What you need to know about early voting in Jacksonville

Mail-in ballot drop boxes will be available at all early voting sites


JACKSONVILLE, FLa. – Duval County Supervisor of Elections Mike Hogan said he is expecting huge crowds on Monday when the early voting period opens in Jacksonville for the 2020 General Election.

As the coronavirus pandemic continues, it’s expected many will vote early to avoid long lines on Election Day. Hogan said masks are encouraged but not required at voting precincts, and he’s taken extra steps to ensure precincts are thoroughly cleaned.

MORE: Check out our 2020 VOTER’S GUIDE

“We’re prepared, totally prepared," Hogan said Friday in an interview on “The Morning Show.” “We have one person in each precinct that does nothing but work the sanitation areas and that means we’re going to be cleaning the contact surfaces all during the day.”

Hogan said typically the busiest days at early voting locations are Monday, Friday, Saturday and Sunday. To reduce your wait time, he suggested casting your ballot on Tuesday, Wednesday or Thursday. Early voting locations are open seven days a week from 7 a.m. to 7 p.m. from Oct. 19 until Nov. 1.

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The Supervisor’s Office is preparing for a very contentious election. Hogan said they hope the process will go smoothly with early voting and on Election Day. But they are also preparing for what will happen when the votes are counted and ballots are potentially contested.

Remember the infamous hanging chad debacle in 2000 when rooms were crowded with people watching and questioning the outcome? With the ongoing pandemic, the elections office wants to avoid a similar situation and has already sent a list of rules to party officials about Canvassing Board observers.

The letter said all observers will be required to wear a face mask or face shield and will have their temperatures taken before they enter the room. The seats will be arranged for social distancing, which means space is limited.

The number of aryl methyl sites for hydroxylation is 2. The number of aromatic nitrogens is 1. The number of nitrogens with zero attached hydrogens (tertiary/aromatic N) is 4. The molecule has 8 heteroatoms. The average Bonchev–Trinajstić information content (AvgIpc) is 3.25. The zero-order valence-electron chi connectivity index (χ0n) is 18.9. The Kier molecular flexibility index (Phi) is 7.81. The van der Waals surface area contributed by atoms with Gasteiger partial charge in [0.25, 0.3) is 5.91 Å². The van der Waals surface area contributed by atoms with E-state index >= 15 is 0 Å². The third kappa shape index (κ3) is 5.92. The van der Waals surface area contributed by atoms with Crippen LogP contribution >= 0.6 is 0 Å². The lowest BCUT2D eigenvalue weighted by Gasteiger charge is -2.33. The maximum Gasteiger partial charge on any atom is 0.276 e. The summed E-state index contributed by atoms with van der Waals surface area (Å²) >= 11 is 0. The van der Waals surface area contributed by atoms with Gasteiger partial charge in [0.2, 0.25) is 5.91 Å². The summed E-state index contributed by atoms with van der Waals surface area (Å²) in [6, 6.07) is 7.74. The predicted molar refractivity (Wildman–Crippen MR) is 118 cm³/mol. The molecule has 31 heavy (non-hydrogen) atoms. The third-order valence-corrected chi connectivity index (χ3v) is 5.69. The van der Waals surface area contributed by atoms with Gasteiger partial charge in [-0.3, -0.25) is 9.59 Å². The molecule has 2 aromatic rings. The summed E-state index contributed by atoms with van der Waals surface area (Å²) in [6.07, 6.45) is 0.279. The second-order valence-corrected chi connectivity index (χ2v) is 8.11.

“If more people wish to observe than seats are available, the observers may be asked to observe for a limited time to accommodate all persons desiring to observe,” the letter said. “Designated party/candidate representatives shall have priority seating; however they may be limited to one per party/candidate if there are more observers than space is available.”

To read the full list of restrictions, click here.

Mail-in ballot boxes

The Duval County elections' office has already received 70,785 mail-in ballots. Hogan said 514 of them have been flagged and the voters have been contacted about an issue with their ballot. Of those, 166 have been corrected and returned to his office.

Boxes specially designed for mail-in ballots will be placed at all 20 early voting locations in Duval County starting at 7 a.m. Monday.

“There will be two folks guarding every box, and they are plastered with stickers," Hogan said. "You’ll know them when you see them.”

Five of those early voting locations will offer drive-through service as well, Hogan said. The boxes will be clearly marked outside the voting location or inside, depending on the site.

Mail-in ballot drop boxes will only be available during early voting. After that time, you can either mail your ballot or drop it off at the Supervisor of Elections Office in downtown Jacksonville.

RELATED: Avoid these common mistakes made when filling in, returning mail-in ballots

If you registered to vote by mail but would like to vote in person, you can.

“A lot of folks have asked for mail ballots just as an emergency,” Hogan said. “We’ve always allowed a person that has received a mail ballot to vote early or on Election Day. Our system is smart. It’ll only count the first ballot in."

Trust Index: Fact-checking 6 things you’ve heard about mail-in voting

In addition, Hogan said, through a partnership with the Jacksonville Jaguars, voters will be able to drop off their mail-in ballot at Lot J during the last week of early voting, which is the week of Oct. 26.

About the Authors:

Jennifer, who anchors The Morning Shows and is part of the I-TEAM, loves working in her hometown of Jacksonville.

Jim Piggott is the reporter to count on when it comes to city government and how it will affect the community.